The Gangotri shrine, 30 km ahead of the scenic village Harsil, has fallen silent post the June 2013 flash floods. A beautiful town, well guarded by the 5th battalion of Garhwal rifles wants renewal of the char dham yatra for sustaining a livelihood that largely depends on tourism.
“There are no tourists. Generally during this season, hotels and restaurants remain packed. But, last year’s disaster washed away our business too,” Anuj Semwal, a local shopkeeper told HT.
Situated on the banks of River Bhagirathi, Harsil is one of the main tourist attractions in Uttarakhand. Enveloped by the dense Deodar forests, it is also known because of the local produce- rajma (kidney beans), apples, potatoes and apricots. The flash floods last year took away the soul of the hill station.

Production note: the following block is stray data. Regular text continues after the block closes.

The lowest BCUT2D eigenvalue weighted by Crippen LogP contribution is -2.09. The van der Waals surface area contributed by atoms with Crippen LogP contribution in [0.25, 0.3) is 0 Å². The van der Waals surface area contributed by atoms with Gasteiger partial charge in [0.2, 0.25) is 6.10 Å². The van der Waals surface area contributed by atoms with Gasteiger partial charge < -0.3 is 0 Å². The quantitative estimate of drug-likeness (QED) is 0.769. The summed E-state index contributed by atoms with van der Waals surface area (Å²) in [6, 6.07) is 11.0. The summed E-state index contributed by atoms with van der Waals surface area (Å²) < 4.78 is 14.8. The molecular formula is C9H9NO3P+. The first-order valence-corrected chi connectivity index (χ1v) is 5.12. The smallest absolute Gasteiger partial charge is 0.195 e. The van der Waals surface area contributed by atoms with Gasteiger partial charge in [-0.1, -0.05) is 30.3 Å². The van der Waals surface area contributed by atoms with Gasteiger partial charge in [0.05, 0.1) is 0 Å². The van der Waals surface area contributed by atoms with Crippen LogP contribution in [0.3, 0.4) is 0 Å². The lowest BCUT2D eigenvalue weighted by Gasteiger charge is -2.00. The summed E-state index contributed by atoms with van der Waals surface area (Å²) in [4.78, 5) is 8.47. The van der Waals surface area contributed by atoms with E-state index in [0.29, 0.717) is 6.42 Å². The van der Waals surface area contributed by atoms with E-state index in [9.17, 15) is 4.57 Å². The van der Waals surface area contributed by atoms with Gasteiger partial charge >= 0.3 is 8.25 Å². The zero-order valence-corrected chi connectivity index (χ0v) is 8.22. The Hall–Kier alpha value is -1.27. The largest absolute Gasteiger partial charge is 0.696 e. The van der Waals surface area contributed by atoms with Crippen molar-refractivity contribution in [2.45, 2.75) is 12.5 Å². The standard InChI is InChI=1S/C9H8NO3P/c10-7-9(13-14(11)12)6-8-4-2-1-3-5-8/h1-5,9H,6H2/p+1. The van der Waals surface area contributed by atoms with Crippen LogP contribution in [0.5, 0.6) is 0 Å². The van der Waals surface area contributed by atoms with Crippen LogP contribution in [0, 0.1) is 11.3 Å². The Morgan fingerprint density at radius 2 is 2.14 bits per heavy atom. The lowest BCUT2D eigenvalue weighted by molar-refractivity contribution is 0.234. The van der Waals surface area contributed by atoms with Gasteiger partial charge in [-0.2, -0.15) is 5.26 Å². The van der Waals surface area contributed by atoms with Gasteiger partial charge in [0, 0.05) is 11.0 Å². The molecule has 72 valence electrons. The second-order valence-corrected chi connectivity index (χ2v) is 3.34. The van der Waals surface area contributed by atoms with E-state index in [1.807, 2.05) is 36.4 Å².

Rakesh Mehta, caretaker of a hotel in Harsil said, “Harsil was unaffected by last year’s flash floods but as the national highway was damaged, tourists fear coming here.”
Ranjeet Chauhan, 28, owner of Rajat hotel in Bhatwadi, Uttarkashi continues to face a tough time, despite the ongoing char dham yatra. With only a handful of tourists, his daily business has fallen to `500 a day from the `10,000 he used to earn every day in 2011.
“In 2012 Bhatdwadi witnessed a cloud burst followed by flash floods in June 2013. I am not even able to pay the rent of my hotel and restaurant,” he said.
Similar conditions prevail in Dharali, Gangnani, Bhaironghati, Matli and Lanka that fall ahead of the Gangotri shrine. “Our livelihood depends on the yatra season. Eating, educating our children and managing other expenseshas become difficult,” said Bharat Nautiyal, a shopkeeper at the Yamunotri shrine.